As we dismount, Hans checks his GPS, and I’m told to stop 20 yards from the crude wooden cross and bright green sign displaying the entrance to South Ossetia. Construction resumed in Dvani on September 22, 2013, the fence moving 500 yards into the village and appropriating 25 acres of agricultural land.
Dvani received a brief flurry of media attention in the run up to the Georgian elections. Potential candidates rushed to the fence and gave panicked press conferences, attempting to nurture pre-election support from the Georgian public. But since Prime Minister Irakli Garibashvili was elected, on November 20 of last year, the fencing has received little further acknowledgement. Both NATO and the US State Department issued a call for Russia to dismantle the fence, but Putin's forces have continued building at will.
An EUMM patrol member surveilling Tskhinvali for activity
On the last section of the patrol, we come to the Georgian military stronghold overlooking the South Ossetian capital of Tskhinvali. The whole city resembles some deserted, post-apocalyptic movie set. The buildings are skeletal, pockmarked with shells, or completely torn in half. There’s no movement, and the green fence and surveillance cameras along its southern edge seem an odd show of technology for such a desolate place. Looking at Tskhinvali, the idea of it as the seat of autonomous regional power in South Ossetia seams completely unfathomable. More so considering that it contains almost zero natural resources, and little worth such heavy Russian investment.
"It’s not really about South Ossetia," says Irakli Porchkhidze, vice president of the Georgian Institute for Strategic Studies and deputy minister for re-integration. "Russia’s not interested in having them or Abkhazia becoming independent states. If that happens, Russia’s out of ammo when it comes to leverage on Georgia. By funding South Ossetia and Abkhazia, Russia is able to maintain a substantial military presence there. It’s a projection of power.
"It creates the perception that Moscow is omnipotent and can always influence the situation on the ground. By building the fence, they are testing not just their opponent’s reaction but the international community’s too. Russia is a vast country, and by doing this to Georgia it is saying, 'You are weak, you are vulnerable; I can destabilize you any time I choose.'"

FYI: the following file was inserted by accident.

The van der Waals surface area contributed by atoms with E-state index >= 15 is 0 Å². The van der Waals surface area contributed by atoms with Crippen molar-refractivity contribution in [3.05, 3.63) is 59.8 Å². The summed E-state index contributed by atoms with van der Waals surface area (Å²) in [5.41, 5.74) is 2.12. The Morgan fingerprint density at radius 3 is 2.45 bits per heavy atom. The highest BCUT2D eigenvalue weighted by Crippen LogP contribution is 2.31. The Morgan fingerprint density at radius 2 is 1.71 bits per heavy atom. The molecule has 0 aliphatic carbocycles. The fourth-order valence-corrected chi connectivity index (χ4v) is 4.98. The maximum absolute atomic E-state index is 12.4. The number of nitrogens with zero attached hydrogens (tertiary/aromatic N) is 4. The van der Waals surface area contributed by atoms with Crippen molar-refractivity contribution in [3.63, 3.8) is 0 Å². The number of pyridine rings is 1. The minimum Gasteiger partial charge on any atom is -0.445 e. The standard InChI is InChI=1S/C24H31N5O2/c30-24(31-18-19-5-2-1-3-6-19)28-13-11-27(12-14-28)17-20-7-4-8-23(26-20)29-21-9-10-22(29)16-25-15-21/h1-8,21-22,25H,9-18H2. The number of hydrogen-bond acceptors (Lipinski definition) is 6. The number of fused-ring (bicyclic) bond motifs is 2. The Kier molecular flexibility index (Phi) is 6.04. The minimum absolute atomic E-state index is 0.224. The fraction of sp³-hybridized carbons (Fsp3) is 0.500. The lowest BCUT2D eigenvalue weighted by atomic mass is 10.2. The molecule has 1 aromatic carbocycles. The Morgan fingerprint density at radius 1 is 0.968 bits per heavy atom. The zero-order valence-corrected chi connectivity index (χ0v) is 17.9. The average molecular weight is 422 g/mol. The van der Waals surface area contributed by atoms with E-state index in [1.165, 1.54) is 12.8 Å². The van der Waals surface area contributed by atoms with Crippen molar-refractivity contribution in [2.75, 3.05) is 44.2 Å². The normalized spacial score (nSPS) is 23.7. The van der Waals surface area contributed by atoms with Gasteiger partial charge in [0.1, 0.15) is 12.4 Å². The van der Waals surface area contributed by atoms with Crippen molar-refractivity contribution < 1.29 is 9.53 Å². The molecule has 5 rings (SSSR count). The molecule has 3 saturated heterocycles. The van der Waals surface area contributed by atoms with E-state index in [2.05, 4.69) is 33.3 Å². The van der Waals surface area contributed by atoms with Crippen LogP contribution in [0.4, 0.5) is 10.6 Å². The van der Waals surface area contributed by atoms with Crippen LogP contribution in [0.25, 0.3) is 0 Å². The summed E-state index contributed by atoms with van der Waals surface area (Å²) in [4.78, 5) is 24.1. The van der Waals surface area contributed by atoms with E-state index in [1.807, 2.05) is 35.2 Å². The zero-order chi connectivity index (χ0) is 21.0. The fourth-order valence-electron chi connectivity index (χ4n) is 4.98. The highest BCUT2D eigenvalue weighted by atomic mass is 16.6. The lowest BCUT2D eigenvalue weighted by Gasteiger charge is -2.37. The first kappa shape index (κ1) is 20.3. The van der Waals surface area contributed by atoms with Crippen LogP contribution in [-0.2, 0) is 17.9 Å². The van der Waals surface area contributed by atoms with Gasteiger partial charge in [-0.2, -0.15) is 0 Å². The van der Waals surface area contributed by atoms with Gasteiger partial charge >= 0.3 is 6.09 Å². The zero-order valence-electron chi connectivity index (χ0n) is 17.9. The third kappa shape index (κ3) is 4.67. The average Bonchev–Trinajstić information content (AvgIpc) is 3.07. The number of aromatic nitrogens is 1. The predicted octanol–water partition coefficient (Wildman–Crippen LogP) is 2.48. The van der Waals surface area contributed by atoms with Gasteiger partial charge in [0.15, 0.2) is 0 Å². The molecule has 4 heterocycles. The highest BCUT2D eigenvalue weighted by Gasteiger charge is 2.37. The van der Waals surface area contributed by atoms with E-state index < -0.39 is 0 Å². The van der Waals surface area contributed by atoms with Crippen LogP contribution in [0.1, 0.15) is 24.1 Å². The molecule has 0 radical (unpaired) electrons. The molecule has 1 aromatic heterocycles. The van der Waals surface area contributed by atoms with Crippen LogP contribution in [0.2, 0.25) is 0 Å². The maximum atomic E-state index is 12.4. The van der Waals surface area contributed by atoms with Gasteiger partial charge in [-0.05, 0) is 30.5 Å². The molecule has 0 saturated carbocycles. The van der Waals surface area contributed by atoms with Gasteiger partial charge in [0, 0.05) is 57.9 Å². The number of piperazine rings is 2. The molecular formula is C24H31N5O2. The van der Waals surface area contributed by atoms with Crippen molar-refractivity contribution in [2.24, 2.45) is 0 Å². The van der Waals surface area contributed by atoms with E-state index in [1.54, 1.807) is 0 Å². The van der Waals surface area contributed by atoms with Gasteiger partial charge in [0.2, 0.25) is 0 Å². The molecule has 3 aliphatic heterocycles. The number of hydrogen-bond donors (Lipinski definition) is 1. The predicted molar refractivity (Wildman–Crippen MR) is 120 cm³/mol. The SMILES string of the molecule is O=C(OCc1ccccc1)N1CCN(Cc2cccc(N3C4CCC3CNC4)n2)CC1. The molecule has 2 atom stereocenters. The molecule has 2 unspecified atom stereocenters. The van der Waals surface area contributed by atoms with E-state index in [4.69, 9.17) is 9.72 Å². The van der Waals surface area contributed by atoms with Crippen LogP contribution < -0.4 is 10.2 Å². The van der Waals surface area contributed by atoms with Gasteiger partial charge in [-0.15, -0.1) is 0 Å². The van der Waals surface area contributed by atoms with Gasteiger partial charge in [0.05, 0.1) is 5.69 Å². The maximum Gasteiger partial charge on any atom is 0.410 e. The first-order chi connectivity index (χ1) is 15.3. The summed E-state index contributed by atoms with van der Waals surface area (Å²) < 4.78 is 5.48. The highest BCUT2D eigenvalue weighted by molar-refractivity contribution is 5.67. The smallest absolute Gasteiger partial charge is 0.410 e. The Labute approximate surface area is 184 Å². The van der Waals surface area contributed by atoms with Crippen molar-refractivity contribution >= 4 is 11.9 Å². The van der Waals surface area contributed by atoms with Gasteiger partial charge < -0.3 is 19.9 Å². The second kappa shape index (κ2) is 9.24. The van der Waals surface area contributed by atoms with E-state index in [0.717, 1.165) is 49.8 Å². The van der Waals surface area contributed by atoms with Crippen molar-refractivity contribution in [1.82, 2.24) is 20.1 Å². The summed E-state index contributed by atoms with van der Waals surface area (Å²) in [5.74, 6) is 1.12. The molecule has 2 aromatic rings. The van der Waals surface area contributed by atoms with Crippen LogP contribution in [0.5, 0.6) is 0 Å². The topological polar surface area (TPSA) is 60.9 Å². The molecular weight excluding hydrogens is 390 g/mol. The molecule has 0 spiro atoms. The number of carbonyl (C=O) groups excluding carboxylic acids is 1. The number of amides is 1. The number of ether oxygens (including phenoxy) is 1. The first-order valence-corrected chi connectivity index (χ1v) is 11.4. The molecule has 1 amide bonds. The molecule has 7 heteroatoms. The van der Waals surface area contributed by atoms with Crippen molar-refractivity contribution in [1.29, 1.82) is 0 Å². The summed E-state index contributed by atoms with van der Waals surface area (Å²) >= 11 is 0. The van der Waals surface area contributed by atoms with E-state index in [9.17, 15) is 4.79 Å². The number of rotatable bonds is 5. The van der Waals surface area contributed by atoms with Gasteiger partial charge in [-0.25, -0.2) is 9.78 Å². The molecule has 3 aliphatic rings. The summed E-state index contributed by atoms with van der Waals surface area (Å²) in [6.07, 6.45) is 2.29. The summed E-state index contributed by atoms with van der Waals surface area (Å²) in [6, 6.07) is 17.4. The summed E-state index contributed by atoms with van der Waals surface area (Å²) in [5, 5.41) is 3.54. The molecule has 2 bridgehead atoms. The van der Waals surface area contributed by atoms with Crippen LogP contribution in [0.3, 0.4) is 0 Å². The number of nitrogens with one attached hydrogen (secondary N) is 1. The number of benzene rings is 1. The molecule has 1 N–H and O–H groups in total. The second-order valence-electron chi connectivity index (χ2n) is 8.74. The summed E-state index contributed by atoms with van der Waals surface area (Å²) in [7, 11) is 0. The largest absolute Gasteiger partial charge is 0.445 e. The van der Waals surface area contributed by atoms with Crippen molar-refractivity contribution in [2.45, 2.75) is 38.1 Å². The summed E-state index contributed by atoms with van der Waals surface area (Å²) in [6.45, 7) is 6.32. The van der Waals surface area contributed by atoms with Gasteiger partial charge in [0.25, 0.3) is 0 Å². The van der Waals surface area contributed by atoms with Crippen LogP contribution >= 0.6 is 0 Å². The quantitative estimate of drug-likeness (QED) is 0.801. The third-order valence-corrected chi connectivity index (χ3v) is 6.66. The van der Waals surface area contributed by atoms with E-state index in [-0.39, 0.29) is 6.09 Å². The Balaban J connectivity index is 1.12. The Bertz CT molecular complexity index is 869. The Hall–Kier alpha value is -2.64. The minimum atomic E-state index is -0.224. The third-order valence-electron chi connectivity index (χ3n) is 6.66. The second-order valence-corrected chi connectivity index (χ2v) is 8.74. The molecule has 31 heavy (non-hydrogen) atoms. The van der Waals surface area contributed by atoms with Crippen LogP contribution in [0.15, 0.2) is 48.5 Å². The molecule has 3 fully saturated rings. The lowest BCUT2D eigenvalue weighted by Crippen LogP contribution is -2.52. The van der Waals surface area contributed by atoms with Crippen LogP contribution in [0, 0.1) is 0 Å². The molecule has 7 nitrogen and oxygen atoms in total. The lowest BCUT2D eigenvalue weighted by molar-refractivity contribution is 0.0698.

Children from a Georgian village after anti-fence protesters handed them warm coats and a football
"But why such overt interest in destabilizing Georgia?" I ask Irakli.
"Georgia’s a success story," he says. "And Georgia's seeking entry into NATO shows Russia that an alternative, Western mode of state development can potentially succeed in an ex-Soviet territory that Russia considers to be theirs by privilege. If Georgia gains sway politically and economically, following a different path to Moscow, Russia fears it could have a domino effect in the neighborhood."
"Weakening Russia’s influence in the region?"
"Exactly. And Georgia’s also a pivotal state when it comes to the energy-rich Caspian Basin," he continues. "Two of the only transit routes to Europe for Caspian oil and natural gas are through Georgia, or Russia. Georgia’s seeking to massively increase its role here, and if it’s free from Russian influence, that means Europe’s likely to be less dependent on Russian energy."
The next day, I head back up to the fence with a group of protesters from Georgia’s capital, Tbilisi, led by local architect, Gogiko Sakvarelidze. As we trample back across the mud near Gogeti, I ask him how people in Tbilisi see the situation.
"They see, but they don’t want to see," he says. "Even the new president doesn’t want to acknowledge it. This is an occupation, but to admit that there’s a problem would force him into a resolution. With the 2008 war, plus what’s happening in Ukraine, everybody’s nervous about Georgia’s stability."
Georgian protesters at the fence
Some officers of the Georgian army make us stop a good way off from the fence. In the near distance, a gaggle of Russian soldiers stand in line as protesters—draped in Georgian flags—wave banners and spray-paint SOS across a giant length of white fabric. Afterwards, I join Gogiko in his Jeep as he distributes warm clothes, toys, and handfuls of chocolate to the villagers.
"These people feel abandoned. We must show them we are listening; that we care," he says, handing a football to a small, rosy-cheeked boy. Nearby, a woman and her daughter are drawing water from a well outside their sprawling shack house. It’s cold, and she wears the same exhausted expression as the other villagers when I ask her what’s been happening.
"It’s the holiday soon, and I cannot visit my family on the other side. It’s too dangerous. I will be arrested. We can control nothing. It's the same everywhere, and every day they make it harder for us. Look—the fence is over there," she says, pointing toward it. "It's not far. It's moving always forward, and we are all scared for tomorrow."
Follow James on Twitter: @mrrippingale.